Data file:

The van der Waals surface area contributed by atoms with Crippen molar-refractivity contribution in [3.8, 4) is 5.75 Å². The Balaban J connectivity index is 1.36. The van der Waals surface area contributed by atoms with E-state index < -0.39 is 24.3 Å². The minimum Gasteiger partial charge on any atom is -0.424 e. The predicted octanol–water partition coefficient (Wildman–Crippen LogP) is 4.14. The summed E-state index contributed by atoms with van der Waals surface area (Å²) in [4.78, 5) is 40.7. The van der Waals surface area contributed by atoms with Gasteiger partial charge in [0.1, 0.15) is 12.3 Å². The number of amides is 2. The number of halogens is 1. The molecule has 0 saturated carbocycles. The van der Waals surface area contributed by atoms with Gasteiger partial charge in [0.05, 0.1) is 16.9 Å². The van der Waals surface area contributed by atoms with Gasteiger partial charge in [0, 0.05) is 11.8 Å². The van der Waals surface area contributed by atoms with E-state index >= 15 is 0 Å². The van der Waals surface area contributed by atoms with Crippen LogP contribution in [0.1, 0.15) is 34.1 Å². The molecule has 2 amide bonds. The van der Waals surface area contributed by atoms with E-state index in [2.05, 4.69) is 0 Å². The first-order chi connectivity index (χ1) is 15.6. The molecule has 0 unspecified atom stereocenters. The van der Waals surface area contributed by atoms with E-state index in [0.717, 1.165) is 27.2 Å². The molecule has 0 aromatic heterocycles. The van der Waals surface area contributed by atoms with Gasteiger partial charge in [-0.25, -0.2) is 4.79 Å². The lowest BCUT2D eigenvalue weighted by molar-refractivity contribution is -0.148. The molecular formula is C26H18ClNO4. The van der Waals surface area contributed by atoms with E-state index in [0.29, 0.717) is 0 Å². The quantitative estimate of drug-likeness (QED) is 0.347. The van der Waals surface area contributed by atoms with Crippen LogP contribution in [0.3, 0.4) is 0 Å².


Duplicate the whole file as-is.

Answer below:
The van der Waals surface area contributed by atoms with Crippen molar-refractivity contribution in [3.8, 4) is 5.75 Å². The Balaban J connectivity index is 1.36. The van der Waals surface area contributed by atoms with E-state index < -0.39 is 24.3 Å². The minimum Gasteiger partial charge on any atom is -0.424 e. The predicted octanol–water partition coefficient (Wildman–Crippen LogP) is 4.14. The summed E-state index contributed by atoms with van der Waals surface area (Å²) in [4.78, 5) is 40.7. The van der Waals surface area contributed by atoms with Gasteiger partial charge in [0.1, 0.15) is 12.3 Å². The number of amides is 2. The number of halogens is 1. The molecule has 0 saturated carbocycles. The van der Waals surface area contributed by atoms with Gasteiger partial charge in [0.05, 0.1) is 16.9 Å². The van der Waals surface area contributed by atoms with Gasteiger partial charge in [0, 0.05) is 11.8 Å². The van der Waals surface area contributed by atoms with E-state index >= 15 is 0 Å². The van der Waals surface area contributed by atoms with Crippen LogP contribution in [0.1, 0.15) is 34.1 Å². The molecule has 2 amide bonds. The van der Waals surface area contributed by atoms with E-state index in [2.05, 4.69) is 0 Å². The first-order chi connectivity index (χ1) is 15.6. The molecule has 0 unspecified atom stereocenters. The van der Waals surface area contributed by atoms with E-state index in [0.717, 1.165) is 27.2 Å². The molecule has 0 aromatic heterocycles. The van der Waals surface area contributed by atoms with Gasteiger partial charge in [-0.25, -0.2) is 4.79 Å². The lowest BCUT2D eigenvalue weighted by molar-refractivity contribution is -0.148. The molecular formula is C26H18ClNO4. The van der Waals surface area contributed by atoms with E-state index in [0.29, 0.717) is 0 Å². The quantitative estimate of drug-likeness (QED) is 0.347. The van der Waals surface area contributed by atoms with Crippen LogP contribution in [0.3, 0.4) is 0 Å².